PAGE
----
We were broken up into three groups and each was tasked with their service of the day. I was on service B which entailed making a cement bridge connecting the main (and only) road to the library. We had to shovel dirt from down the road and mix it with cement and wáter next to a trench that was also dug out that day. Furthermore, we made a bridge connecting the road and library together out of wood and metal wires and filled it with freshly made cement. We ended up finishing the two week Project in 3 hours.
Because I wasn’t able to go to the other two services (as split bodies is not one of my attributes) I can’t say exactly what went on there, but I know that they helped the community just as much as my group did.
Note: Pictures not uploading due to WiFi issue – thank you for your patience.
June 29, 2016
Hi! my name is Brad and I’m the official GLA blogger today. Today was really exciting for the Jaguarundi hostel group as we started the morning off with a long horseback ride in Rancho Quemado. The horses brought us to a local family’s gold panning establishment, where we learned about the history of gold mining in Rancho Quemado. But after learning about the gold, we were able to actually try it out, as we walked up a nearby creek to pan for some gold, which we did find by the way. From there, we returned to our hostel for our traditional lunch, and then took an hour siesta. By then, it was time to participate in our daily community service, and today we were building a garden at the local elementary school. Once our service was complete, we ate dinner and prepared for a community bon fire, where er joined the locals in song and dance. What seemed like only minutes turned into hours, and soon enough, it was time for bed. We went to bed tired after our long day, but excited for what was to come tomorrow.
This morning the group in Laguna de Valle went for a horseback ride. We followed our guide a steady pace to the destination at a gold mine. Here the group learned about different gold mining techniques. Specifically we saw two different ways to pan gold. After the tour the girls rode their horses back to town. Having a little more experience the group had a mix of walking and trotting on the way back. After lunch, the group had service at the library! Cleaning up trash and brush we then leveled out an area of land for a library parking lot. The hard work paid off and they successfully cleared a space making a tangible contribution to the community.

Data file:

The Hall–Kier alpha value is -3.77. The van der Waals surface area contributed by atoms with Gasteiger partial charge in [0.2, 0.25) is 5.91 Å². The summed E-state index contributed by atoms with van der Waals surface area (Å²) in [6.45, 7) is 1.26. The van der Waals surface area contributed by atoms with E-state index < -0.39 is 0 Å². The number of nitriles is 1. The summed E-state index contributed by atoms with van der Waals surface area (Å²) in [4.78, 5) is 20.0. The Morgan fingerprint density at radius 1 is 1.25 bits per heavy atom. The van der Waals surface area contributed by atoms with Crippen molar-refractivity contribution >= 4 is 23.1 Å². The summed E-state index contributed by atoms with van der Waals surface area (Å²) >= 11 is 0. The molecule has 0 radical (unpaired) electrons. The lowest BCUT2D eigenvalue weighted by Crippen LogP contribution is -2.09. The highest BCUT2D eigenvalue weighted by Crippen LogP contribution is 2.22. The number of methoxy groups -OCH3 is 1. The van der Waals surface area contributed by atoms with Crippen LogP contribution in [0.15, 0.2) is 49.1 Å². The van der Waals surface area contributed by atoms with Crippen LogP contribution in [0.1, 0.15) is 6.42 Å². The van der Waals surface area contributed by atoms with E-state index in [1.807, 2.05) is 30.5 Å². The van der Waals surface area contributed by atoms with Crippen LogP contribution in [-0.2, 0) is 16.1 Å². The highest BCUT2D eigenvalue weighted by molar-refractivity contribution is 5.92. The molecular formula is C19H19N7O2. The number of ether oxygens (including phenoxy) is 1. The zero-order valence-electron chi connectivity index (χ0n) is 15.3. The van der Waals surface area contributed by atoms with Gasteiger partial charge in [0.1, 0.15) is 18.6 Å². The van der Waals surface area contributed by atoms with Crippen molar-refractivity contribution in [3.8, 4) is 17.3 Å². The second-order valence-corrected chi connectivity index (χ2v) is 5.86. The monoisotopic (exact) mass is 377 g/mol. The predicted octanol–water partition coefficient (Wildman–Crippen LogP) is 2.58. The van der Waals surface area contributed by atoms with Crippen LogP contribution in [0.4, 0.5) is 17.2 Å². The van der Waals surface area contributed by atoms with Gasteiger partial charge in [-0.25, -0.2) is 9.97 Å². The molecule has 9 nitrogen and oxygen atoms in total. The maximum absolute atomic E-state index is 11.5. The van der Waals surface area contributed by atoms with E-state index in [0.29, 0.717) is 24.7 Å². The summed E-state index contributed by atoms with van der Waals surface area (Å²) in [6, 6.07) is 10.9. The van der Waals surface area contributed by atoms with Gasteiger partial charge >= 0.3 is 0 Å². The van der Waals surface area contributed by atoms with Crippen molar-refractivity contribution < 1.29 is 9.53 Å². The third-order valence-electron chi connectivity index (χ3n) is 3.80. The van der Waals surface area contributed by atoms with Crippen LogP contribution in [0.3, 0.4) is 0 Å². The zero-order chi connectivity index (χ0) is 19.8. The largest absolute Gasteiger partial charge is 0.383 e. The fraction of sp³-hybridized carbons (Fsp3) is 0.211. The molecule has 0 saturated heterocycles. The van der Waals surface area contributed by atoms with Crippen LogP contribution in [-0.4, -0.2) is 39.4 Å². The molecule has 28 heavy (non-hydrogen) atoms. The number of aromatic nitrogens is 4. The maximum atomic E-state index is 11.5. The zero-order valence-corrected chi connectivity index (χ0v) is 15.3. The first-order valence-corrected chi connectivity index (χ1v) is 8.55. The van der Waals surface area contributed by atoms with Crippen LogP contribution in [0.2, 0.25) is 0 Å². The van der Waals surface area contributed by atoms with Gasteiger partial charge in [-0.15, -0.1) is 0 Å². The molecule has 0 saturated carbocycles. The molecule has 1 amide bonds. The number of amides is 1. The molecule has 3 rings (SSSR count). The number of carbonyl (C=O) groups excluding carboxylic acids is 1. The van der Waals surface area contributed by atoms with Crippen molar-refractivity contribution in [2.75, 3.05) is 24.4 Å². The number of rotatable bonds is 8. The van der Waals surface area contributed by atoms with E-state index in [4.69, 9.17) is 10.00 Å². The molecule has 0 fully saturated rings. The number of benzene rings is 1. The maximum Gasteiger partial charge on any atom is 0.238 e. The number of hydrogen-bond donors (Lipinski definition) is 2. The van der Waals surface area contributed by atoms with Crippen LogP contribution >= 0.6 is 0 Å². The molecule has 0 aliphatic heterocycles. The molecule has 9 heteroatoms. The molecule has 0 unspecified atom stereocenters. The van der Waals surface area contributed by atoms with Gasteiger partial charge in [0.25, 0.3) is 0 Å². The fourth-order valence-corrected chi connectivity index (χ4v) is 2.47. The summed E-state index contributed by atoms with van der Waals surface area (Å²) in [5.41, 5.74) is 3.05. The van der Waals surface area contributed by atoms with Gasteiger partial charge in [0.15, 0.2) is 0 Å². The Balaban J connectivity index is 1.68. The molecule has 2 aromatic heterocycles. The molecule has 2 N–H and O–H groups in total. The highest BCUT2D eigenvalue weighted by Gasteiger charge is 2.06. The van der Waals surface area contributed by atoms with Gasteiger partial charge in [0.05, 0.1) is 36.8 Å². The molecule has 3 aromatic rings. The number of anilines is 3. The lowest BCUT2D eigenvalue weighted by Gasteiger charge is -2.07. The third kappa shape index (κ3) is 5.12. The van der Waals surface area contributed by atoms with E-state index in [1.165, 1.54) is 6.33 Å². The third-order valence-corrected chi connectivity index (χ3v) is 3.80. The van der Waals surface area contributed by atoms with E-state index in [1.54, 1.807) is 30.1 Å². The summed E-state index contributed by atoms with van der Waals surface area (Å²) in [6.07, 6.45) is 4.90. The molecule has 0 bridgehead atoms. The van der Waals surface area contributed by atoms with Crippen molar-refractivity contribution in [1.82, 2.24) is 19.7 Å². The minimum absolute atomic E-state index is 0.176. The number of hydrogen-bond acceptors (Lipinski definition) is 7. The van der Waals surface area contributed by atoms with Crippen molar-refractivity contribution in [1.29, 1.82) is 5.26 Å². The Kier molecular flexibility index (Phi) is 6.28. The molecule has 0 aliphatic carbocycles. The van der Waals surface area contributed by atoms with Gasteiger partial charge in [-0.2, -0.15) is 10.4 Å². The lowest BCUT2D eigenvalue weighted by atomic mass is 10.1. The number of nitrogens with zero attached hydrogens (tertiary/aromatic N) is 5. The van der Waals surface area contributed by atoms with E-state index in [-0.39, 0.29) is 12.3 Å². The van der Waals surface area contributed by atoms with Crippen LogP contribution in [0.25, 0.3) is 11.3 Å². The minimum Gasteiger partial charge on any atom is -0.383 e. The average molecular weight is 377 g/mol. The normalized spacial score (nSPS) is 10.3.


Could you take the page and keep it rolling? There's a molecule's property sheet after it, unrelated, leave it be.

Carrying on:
July 1st and 2nd
July 3, 2016
Today we all went to a dairy farm in the morning. We were able to try to lasso cows, which was new for everyone and was mostly unsuccesful but still a lot of fun. Then we all got to milk the cow and see how they make the cheese on the farm. After that we all went to houses of women from the community for a cooking class. We made tortillas, juice, picadillo de palma, and frijol molido. After that we did community service, half of the group did recycling with the kids and the rest of us were working in the garden. Then, in the evening we had mentor group.
Submitted by Erica Smith
This morning we got to wake up at our typical 6:45 alarm. The only difference now was that we realized this was our last day in rancho quemado. After our sad realization, it made me contemplate on how great of an experience this trip was overall. We went on a bike ride after breakfast, which was a good time to communicate with our friends that we had become so close to in the past two weeks. After we got to chill some more, we all got to walk into town together for the last time. In the bleachers, the ticos had put together a group of stands to sell their incredible bracelets, cookies, shirts, and journals that they make for a living. Sorry mom and dad, but i absolutely blew your money during this. After we spent our money, the ticos cooked our final meal in rancho quemado, which was as good as it always is. Finally, they got together a mejenga, which was a soccer game with everyone in the whole village, including us. The saddest part of the whole experience was saying goodbye at the end of the night. The whole trip was a life-changing, unforgettable experience that was absolutely incredible. Thank you to all. Students and staff made it that way. I will miss you all and keep in touch.